Nabuchodonosor


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Nabuchodonosor

(năb'yo͞okədŏn`əsôr'), variant of NebuchadnezzarNebuchadnezzar
, d. 562 B.C., king of Babylonia (c.605–562 B.C.), son and successor of Nabopolassar. In his father's reign he was sent to oppose the Egyptians, who were occupying W Syria and Palestine. At Carchemish he met and defeated (605 B.C.
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References in periodicals archive ?
18) 'Die, Nabuchodonosor, quid in fornace uidisti quando tres uiros iustos iniuste illuc miseras, die, die quid tibi fuerit reuelatum.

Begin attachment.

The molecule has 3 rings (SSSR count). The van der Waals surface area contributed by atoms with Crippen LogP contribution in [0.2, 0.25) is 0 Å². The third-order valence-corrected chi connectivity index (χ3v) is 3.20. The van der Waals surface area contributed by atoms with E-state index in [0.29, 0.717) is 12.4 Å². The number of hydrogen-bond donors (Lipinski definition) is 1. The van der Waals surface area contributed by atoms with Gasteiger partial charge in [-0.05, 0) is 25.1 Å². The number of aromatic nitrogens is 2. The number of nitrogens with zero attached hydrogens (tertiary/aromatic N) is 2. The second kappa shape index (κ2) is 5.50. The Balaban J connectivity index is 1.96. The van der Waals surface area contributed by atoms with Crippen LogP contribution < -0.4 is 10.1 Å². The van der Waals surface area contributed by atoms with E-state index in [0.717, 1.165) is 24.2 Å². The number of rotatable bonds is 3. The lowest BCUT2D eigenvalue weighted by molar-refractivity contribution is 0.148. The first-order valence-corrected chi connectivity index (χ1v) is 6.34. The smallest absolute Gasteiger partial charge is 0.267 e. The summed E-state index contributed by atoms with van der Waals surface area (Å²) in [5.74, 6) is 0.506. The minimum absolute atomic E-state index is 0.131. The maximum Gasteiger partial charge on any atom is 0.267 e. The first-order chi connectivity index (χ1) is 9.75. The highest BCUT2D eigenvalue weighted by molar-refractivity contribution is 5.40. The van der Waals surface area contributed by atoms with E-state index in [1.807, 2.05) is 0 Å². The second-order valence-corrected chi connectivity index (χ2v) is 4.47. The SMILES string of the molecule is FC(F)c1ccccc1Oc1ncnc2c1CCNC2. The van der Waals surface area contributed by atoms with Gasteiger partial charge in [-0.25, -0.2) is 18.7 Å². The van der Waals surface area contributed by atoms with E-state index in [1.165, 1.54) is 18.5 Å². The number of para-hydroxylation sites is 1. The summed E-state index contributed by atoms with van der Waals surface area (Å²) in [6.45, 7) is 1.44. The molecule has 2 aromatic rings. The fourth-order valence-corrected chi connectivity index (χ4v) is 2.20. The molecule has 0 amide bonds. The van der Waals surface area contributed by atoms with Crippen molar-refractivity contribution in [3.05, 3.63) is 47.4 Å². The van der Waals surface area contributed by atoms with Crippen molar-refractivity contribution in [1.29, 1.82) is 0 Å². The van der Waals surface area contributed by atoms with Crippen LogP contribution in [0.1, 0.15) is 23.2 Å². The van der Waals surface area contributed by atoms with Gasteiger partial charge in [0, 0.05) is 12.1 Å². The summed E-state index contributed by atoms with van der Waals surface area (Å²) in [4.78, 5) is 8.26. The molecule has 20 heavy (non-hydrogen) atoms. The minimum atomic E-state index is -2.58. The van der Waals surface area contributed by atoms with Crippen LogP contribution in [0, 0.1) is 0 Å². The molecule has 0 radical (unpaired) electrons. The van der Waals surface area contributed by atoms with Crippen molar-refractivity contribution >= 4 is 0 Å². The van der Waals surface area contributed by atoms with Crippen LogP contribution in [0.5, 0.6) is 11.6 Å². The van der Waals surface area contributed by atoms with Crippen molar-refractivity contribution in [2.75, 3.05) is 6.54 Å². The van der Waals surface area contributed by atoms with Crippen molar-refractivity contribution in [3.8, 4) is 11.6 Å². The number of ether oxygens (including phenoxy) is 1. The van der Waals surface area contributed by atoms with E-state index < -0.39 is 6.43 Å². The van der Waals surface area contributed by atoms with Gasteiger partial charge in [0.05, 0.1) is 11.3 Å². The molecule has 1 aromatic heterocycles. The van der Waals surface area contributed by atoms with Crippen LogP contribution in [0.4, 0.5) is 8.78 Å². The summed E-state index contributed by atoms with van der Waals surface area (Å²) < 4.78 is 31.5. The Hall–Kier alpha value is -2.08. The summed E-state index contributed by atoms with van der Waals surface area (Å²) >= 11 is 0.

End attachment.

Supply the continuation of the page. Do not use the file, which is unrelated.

For instance, it makes sense to ask why someone or something turns into something and not into something else: is there some specific reason why, of all possibilities, Voltaire's King Nabuchodonosor has to be a white taurus, or why Gregor Samsa turns into an insect?
Although the Iraqi Ba'athist regime cast its long war with Iran as a defense of the Arab nation against the Persian threat, the old Assyrian conqueror, Nabuchodonosor, was also invoked to justify the empowerment of Iraq.